Become a Member

Get access to more than 30 brands, premium video, exclusive content, events, mapping, and more.

Already have an account? Sign In

Become a Member

Get access to more than 30 brands, premium video, exclusive content, events, mapping, and more.

Already have an account? Sign In

Brands

Apparel

Backpacker February '08 Gear Test

It's cold out there -- but don't fret. We've tested and reviewed all the best gear to keep you warm, dry, and comfy when the mercury drops.


Backpacker_Magazine_Big_Agnes_Mountain_Booties

Big Agnes Mountain Booties

Backpacker_Magazine_Hot_Chilly_Micro_EliteChamois Zip T

Hot Chilly’s Micro Elite Chamois Zip T

Backpacker_Magazine_Fenix_LOD

Fenix LOD

Backpacker_Magazine_White _Sierra_Sierra_Tek_Jacket

White Sierra Sierra Tek Jacket

Big Agnes Mountain Booties

Pack these synthetic-fill foot warmers when traditional down booties are too much, but socks are not enough. Insulated with PrimaLoft Eco (made from 50 percent post-consumer recycled fibers), the Mountain Booties kept our gear editor’s toes warm during a chilly Vermont bivy when her sleeping bag checked in a few degrees short. They pack down to coffee-cup size, so you’ll always be able to squeeze them into your pack. The Cordura sole provides a bit of traction for camp duty. $40; 4.8 oz./pair (S); XS-XL (877) 554-8975; bigagnes.com.

Hot Chilly’s Micro Elite Chamois Zip T

A smart blend of fibers–29 percent antimicrobial silver-laced polyester, 60 percent regular polyester, and 11 percent Lycra–kept stink and moisture at bay when our testers worked up a sweat during winter sports. The deep half-zip provided welcome ventilation and a snug fit delivers optimal next-to-skin insulation. Give and take: The Lycra adds stretch for mobility, but makes the top slow to dry. Put on an additional layer during your cool-down. $65; men’s S-XXL, women’s S-XL (800) 468-2445; hotchillys.com.

Fenix L0D

Many of the smallest flashlights and headlamps on the market are more cute than useful. Not the L0D, a pinky-size, 1-ounce flashlight that’s twice as bright as some competitors. It comes with a hat-brim clip, and the single LED light has five modes (three brightness levels, two flashing speeds). To switch modes, just give the head a quarter turn–no buttons or switches that can accidentally turn on inside a pack. “The brightest mode casts a beam of light sufficient for on-trail night hikes,” says our gear editor. It’s drop-from-five-feet tough, waterproof, and runs strong for just over four hours on high beam using a single AAA battery. Bummer: The metal hat-brim clip started to rust after just a few trips. Comes with a lanyard, keychain ring, and webbing holster. $46.50 (678) 608-0308; fenix-store.com.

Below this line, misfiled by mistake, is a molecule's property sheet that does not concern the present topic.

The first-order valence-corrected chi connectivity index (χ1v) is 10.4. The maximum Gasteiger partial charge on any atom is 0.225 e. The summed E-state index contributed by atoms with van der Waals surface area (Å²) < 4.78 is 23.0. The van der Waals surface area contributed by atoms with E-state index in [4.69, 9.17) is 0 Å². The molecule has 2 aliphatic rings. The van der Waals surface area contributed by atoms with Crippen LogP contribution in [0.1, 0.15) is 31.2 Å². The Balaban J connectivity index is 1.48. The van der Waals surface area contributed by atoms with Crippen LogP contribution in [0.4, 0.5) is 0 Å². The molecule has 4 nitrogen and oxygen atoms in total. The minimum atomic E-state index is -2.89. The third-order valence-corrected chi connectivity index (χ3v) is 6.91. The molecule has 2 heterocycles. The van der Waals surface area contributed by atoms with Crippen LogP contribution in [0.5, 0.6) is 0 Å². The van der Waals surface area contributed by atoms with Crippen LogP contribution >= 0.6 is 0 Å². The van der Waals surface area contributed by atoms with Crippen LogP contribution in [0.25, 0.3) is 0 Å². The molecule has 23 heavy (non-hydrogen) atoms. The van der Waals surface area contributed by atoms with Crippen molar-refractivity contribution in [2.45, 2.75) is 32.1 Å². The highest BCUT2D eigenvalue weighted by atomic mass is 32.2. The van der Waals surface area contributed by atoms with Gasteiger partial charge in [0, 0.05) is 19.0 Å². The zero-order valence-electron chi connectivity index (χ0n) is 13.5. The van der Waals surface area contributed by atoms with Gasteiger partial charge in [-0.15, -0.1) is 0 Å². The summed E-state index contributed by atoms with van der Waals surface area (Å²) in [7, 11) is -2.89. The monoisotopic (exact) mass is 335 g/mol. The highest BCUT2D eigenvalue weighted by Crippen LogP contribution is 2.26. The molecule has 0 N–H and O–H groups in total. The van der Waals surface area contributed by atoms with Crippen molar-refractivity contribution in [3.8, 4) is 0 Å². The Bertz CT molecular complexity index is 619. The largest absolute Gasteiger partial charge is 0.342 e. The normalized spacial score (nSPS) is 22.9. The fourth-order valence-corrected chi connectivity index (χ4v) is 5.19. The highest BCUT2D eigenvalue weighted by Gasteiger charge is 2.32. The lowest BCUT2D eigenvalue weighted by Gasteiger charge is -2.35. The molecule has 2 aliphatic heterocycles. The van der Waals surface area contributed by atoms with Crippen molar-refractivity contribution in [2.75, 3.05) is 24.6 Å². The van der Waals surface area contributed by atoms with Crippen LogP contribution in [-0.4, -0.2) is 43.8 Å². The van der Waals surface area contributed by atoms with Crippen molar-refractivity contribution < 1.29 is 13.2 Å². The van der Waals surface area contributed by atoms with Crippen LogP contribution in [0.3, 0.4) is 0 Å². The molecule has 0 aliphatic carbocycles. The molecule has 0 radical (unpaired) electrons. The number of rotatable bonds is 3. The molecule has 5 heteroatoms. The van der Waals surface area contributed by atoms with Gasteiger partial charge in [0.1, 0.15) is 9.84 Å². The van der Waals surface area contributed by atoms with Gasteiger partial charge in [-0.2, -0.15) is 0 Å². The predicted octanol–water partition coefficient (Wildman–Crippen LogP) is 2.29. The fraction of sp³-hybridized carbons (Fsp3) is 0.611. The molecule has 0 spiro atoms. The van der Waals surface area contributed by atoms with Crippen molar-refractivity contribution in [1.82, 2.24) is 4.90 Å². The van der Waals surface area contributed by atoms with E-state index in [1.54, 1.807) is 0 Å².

White Sierra Sierra Tek Jacket

Spend less, stay dry. If that’s your goal, get this bargain shell. White Sierra’s house-brand waterproof/breathable fabric proved impenetrable in pounding rain and snow; one tester even stood under a 70-foot waterfall in the Grand Canyon for 15 minutes and no moisture seeped through. And the face fabric is made from brawny, 70-denier ripstop nylon interwoven with a crosshatch of reinforcement threads; it’s warmer and more durable than anything we’ve tested at this price. The shaped, three-way adjustable hood cinches precisely, and drawcords at the waist and hemline seal out drafts. A roomy fit accommodates extra layers. Tradeoff: The jacket is a bit clammy in warmer temperatures or on high-exertion outings, despite a free-hanging mesh liner designed to boost breathability. $100; 1 lb. 3 oz. (women’s L); M-XXL (m’s); S-XL (w’s) (800) 980-8688; whitesierra.com.

When you buy something using the retail links in our stories, we may earn a small commission. We do not accept money for editorial gear reviews. Read more about our policy.